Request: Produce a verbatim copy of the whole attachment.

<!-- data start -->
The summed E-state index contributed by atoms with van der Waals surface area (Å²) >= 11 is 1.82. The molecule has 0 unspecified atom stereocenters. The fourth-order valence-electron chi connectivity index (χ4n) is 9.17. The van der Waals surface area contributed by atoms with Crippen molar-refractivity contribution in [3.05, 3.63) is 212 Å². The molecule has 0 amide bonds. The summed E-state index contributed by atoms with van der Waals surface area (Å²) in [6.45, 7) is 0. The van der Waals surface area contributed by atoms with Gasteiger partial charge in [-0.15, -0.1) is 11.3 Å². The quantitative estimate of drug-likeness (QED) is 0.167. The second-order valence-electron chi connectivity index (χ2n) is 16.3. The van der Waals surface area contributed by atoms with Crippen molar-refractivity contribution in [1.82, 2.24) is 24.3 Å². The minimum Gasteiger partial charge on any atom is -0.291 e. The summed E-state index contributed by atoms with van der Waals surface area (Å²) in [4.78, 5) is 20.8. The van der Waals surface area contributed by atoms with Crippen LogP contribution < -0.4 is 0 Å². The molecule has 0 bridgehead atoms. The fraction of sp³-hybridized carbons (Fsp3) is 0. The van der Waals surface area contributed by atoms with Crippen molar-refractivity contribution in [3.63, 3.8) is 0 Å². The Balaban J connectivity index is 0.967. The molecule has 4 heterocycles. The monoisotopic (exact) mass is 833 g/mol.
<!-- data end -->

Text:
The summed E-state index contributed by atoms with van der Waals surface area (Å²) >= 11 is 1.82. The molecule has 0 unspecified atom stereocenters. The fourth-order valence-electron chi connectivity index (χ4n) is 9.17. The van der Waals surface area contributed by atoms with Crippen molar-refractivity contribution in [3.05, 3.63) is 212 Å². The molecule has 0 amide bonds. The summed E-state index contributed by atoms with van der Waals surface area (Å²) in [6.45, 7) is 0. The van der Waals surface area contributed by atoms with Gasteiger partial charge in [-0.15, -0.1) is 11.3 Å². The quantitative estimate of drug-likeness (QED) is 0.167. The second-order valence-electron chi connectivity index (χ2n) is 16.3. The van der Waals surface area contributed by atoms with Crippen molar-refractivity contribution in [1.82, 2.24) is 24.3 Å². The minimum Gasteiger partial charge on any atom is -0.291 e. The summed E-state index contributed by atoms with van der Waals surface area (Å²) in [4.78, 5) is 20.8. The van der Waals surface area contributed by atoms with Crippen LogP contribution < -0.4 is 0 Å². The molecule has 0 bridgehead atoms. The fraction of sp³-hybridized carbons (Fsp3) is 0. The van der Waals surface area contributed by atoms with Crippen molar-refractivity contribution in [3.63, 3.8) is 0 Å². The Balaban J connectivity index is 0.967. The molecule has 4 heterocycles. The monoisotopic (exact) mass is 833 g/mol.